Grief is a natural part of life and it can be caused by many different events, such as losing a loved one or ending a relationship. No one can truly prepare for these things to happen, as they are often unexpected. Throughout college, I have received many phone calls informing me of sorrowful events happening at home. Dealing with loss is always difficult, but I have found it especially difficult to receive the news at school, alone. The stress of being a student and keeping up with assignments and exams while feeling completely torn apart is not an easy feat. I often felt very detached from the circumstances, focusing on school so I wouldn’t fall behind, which would ultimately leave me with a giant heap of sadness to deal with once the weekend came.
The grieving process looks different for everyone. It is important to let all of your feelings out and be open with people who are close to you. Talking to friends and reaching out to professors is a good step because they are willing to help in any way you need. Extending deadlines could be beneficial to help you perform at your best after spending time with yourself to dissect your feelings. In terms of talking with friends, you can be honest and let them know whether you need time alone or if you need some extra help. Similarly, if your friends are dealing with loss, it is important to reach out to them and be patient. Reaching out to counselors is also a great way to discuss your emotions and receive valuable feedback about the grieving process.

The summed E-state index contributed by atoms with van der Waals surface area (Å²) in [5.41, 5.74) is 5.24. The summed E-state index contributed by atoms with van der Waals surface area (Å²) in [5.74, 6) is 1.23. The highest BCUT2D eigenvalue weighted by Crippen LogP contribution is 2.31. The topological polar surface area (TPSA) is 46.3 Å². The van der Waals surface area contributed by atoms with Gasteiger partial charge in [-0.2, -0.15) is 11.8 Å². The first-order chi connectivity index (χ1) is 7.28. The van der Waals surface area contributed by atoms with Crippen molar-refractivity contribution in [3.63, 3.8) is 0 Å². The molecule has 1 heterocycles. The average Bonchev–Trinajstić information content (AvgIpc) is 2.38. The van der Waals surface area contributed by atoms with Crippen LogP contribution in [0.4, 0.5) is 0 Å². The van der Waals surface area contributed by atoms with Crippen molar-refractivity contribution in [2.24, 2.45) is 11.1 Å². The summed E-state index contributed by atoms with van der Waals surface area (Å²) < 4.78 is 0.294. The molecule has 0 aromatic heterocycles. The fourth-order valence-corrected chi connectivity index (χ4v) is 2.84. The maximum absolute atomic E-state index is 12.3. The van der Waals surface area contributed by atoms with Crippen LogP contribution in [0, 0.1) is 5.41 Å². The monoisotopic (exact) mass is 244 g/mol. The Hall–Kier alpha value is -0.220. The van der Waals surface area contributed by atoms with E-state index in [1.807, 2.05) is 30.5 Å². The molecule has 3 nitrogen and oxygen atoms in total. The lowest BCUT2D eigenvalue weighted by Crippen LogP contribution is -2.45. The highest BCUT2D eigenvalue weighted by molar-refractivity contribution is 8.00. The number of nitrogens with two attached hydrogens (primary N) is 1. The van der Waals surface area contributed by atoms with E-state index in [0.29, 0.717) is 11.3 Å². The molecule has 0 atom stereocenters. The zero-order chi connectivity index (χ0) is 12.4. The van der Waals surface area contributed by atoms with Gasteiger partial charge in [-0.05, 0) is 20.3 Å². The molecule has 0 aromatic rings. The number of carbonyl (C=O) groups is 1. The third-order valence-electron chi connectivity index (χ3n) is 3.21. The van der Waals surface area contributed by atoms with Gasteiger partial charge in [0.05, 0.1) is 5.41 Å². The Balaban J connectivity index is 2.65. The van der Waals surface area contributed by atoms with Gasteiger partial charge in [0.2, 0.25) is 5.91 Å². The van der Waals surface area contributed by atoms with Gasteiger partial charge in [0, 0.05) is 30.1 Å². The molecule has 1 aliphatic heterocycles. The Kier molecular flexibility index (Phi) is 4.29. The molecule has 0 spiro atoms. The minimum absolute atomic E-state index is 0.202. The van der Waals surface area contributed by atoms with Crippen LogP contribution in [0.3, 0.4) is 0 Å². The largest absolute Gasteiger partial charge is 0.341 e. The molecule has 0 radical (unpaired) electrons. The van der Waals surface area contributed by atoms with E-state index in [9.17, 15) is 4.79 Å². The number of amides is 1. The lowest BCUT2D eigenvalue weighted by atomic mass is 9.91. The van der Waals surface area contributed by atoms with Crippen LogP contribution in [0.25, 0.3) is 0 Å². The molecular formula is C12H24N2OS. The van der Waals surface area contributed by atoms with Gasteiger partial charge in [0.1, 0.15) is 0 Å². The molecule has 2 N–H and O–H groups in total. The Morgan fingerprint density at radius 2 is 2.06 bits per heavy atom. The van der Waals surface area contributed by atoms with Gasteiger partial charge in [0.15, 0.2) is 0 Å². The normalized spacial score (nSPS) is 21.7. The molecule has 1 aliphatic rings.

I often felt alone even with the help of my friends, simply because I wanted to see my family, and I felt that they were the only people who felt the same way I did. It can be hard to travel home mid-semester to visit, but making phone calls helped me tremendously during these times.
It is okay to indulge in self-care when dealing with grief, and it is okay to hang out with friends. I often feel very guilty engaging in activities that I enjoy when I feel like I am supposed to be grieving. I always thought of it as distracting myself from something more important, when in reality, you need to be taking care of yourself during the process. If distracting you is beneficial to your mental health, then it is important to do so. Doing things that you enjoy, like taking baths, going on walks, listening to music, and cooking is important while also maintaining good eating and sleeping habits.
Grief comes in waves. One day you can feel completely fine and the next you feel heartbroken. Months can go by without you thinking about what has happened, and you can feel like everything is crashing down again. Be patient with yourself. Allow yourself to process your emotions. Everything will be okay once again.